Poison ivy or contact dermatitis, as it is also called, is caused by contact with the oil of the poison ivy plant or similar plants whose chemicals cause a blister-like itching rash. Poison ivy can occur only after actual contact with the sap of the plant or from the smoke of a burning plant.
Once it has been bound to the skin it cannot spread to other sites, although other areas of poison ivy may become apparent over the next one to two days. It is possible to contact additional sap from clothing that has sap on it and has not yet been washed. The obvious best treatment is prevention of contact with poison ivy plants or similar plants.
Treatment for Poison Ivy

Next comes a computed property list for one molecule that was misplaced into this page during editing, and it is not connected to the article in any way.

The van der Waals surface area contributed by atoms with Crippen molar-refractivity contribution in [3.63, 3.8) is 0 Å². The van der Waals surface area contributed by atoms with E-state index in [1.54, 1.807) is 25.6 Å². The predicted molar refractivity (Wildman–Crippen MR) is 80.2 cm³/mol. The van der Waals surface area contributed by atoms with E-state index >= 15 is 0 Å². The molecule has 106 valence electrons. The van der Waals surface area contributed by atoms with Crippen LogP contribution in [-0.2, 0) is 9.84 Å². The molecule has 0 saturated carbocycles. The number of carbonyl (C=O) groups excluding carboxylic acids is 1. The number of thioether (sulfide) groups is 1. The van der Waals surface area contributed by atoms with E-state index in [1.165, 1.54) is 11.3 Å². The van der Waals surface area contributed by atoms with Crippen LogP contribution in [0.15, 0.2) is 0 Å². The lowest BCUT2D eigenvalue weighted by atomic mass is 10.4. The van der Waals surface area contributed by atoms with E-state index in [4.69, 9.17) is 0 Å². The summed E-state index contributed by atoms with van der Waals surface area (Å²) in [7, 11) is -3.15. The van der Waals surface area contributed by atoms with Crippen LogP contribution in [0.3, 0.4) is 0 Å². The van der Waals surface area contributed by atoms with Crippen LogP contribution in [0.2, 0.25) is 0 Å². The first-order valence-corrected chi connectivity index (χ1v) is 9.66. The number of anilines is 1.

If you do accidentally come in contact with the plant, wash the involved skin and clothing immediately. Treatment involves applying cool compresses made by soaking gauze pads or washcloths in Burrow’s Solution which can be obtained at a local pharmacy. It is helpful to do this three or four times daily. Calamine lotion, Caladryl Clear, or Cortaid can also be applied to relieve itching and hasten healing.
Oral Benadryl, one teaspoon for every 25 pounds of body weight, can be given every six hours for itching. If these measures fail to relieve itching or control poison ivy, or the rash involves the face, please call our office. If there is fever, excessive swelling, pain, redness, or pus-like drainage from the area, please call our office.